If Stanford students genuinely respect religious people, they should also respect the value of their beliefs and practices.
At Stanford, we live in a community of students who we were selected for our “intellectual vitality.” We’re encouraged to voice opinions and to challenge any conviction that doesn’t seem logically sound. And for all but the most charged issues, it’s relatively straightforward to have a purely intellectual debate about the pros and cons of each side. But the way we force religion into this argumentative straitjacket may be devaluing spirituality and doing a disservice to those who practice it daily on campus.
As someone who had never even been to a religious service before coming to Stanford, I found it easy and natural to treat religion as just another one of these discussion topics. After weighing the many arguments I found against religion against what scant evidence I could gather in favor of God’s existence, I concluded that atheism (or agnosticism) was the only rational stance to take. Although I outwardly respected religious rituals, I couldn’t help thinking that people who prayed to God were most likely deluding themselves. I don’t seem to have been alone in this: despite Stanford’s “you do you” culture and constant celebrations of diversity, I still hear students casually blame religion for social ills in casual conversation. Alternately, they dismiss religious justifications for epistemic uncertainties, like what happens after death, as ludicrous on face.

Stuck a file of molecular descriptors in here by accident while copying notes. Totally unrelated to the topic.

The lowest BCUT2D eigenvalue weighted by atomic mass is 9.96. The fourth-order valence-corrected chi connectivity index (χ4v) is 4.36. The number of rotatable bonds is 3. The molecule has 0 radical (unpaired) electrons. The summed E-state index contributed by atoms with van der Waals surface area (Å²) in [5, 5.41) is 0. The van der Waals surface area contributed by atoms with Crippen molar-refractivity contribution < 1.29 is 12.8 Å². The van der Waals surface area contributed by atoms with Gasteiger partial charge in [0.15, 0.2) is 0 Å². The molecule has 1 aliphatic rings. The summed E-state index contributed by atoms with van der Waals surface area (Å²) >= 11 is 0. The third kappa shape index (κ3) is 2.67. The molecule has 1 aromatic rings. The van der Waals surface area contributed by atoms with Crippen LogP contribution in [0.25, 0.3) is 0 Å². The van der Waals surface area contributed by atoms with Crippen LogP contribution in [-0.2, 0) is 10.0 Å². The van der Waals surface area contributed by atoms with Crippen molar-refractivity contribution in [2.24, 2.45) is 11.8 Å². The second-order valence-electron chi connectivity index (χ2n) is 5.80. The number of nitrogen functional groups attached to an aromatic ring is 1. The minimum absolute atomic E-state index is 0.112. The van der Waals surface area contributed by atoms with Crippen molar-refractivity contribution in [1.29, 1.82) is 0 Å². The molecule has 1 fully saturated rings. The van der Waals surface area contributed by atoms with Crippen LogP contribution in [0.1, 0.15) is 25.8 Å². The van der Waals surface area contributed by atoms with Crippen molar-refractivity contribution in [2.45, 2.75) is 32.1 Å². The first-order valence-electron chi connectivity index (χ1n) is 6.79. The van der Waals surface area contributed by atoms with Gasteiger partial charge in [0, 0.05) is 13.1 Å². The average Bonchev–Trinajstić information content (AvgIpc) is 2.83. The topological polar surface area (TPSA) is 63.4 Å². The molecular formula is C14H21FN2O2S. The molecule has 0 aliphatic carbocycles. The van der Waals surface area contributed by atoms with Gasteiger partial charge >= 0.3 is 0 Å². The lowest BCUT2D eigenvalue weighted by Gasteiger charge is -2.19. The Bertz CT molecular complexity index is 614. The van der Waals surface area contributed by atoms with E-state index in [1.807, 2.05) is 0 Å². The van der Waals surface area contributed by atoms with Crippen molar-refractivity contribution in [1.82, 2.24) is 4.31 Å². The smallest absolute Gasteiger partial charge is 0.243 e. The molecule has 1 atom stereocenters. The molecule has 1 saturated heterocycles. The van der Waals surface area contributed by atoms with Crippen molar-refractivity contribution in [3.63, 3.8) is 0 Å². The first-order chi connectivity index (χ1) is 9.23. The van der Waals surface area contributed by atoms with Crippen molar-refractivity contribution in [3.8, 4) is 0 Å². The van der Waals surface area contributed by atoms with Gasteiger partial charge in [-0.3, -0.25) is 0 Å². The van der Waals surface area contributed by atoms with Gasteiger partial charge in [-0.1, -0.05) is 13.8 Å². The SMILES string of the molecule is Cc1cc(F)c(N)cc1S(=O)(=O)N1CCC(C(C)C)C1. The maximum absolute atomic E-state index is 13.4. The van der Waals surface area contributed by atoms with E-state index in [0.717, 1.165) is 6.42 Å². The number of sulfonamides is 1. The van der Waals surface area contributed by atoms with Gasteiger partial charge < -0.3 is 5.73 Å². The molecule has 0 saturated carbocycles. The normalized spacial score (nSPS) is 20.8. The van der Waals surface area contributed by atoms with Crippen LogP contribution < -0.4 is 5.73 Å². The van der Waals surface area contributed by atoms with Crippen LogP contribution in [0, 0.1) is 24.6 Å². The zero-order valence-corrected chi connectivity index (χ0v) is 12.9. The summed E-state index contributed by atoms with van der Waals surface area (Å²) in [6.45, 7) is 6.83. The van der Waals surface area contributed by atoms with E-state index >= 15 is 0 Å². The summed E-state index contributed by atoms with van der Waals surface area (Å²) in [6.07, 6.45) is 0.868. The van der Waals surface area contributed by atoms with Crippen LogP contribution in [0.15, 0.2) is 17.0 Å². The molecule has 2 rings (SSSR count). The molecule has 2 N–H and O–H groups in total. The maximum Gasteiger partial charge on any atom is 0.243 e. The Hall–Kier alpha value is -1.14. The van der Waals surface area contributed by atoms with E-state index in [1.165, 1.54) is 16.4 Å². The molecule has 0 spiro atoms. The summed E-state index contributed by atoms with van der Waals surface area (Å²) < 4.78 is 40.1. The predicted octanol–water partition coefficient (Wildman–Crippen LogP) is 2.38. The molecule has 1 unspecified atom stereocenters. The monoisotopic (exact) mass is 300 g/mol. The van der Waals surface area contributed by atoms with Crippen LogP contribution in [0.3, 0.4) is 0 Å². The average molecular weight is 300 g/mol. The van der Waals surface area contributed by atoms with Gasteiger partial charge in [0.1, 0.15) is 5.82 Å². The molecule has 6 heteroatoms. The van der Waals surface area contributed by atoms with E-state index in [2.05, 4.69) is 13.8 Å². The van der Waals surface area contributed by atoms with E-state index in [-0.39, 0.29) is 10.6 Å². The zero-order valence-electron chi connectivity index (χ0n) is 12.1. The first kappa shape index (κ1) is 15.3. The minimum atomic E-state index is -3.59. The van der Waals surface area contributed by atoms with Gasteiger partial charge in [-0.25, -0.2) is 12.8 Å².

When I came to Stanford last year, I became increasingly intrigued by my peers who seemed very logic-driven in most of their beliefs, yet also strongly religious. In an attempt to understand their mindsets, I started attending various religious services throughout the year. Whenever I encountered someone who claimed to be religious, I’d query them about their faith, trying to grasp the root of why they believed so strongly in it
Most people I’ve talked to at Stanford haven’t just blindly accepted their religion. Rather, the vast majority seem to have questioned their faith at some point but ultimately found themselves turning back to it. Faith is a visceral part of people’s identities. Many people will logically defend parts of their religion (for example, presenting evidence that supports certain Bible stories), but if I try to dig deeper into why exactly someone is religious, we invariably reach a point where they simply have a fundamental conviction that God must exist.
Several people have even told me that they actively choose to believe in God even though they acknowledge that their religious beliefs may not be completely logical. Religion provides meaning to their lives and helps them through difficult times, and this spiritual gratification is enough to justify their belief in God. Someone I met at Hillel summed it up nicely, describing his religious beliefs as “a combination of mind, body, and spirit.
I love that Stanford has such an intellectually driven culture, and for the most part, it’s a great environment in which to develop and challenge our beliefs. At the same time, though, it’s important to realize that it’s impossible for logic to rule all aspects of our lives. When it comes to fundamental questions about the existence of the universe, it’s impossible for anyone, religious or not, rigorously to prove any answers. Truly respecting religion should involve more than just supporting religious rituals or championing Stanford’s religious diversity – it means accepting that someone can hold a justified belief that may not be completely logically sound.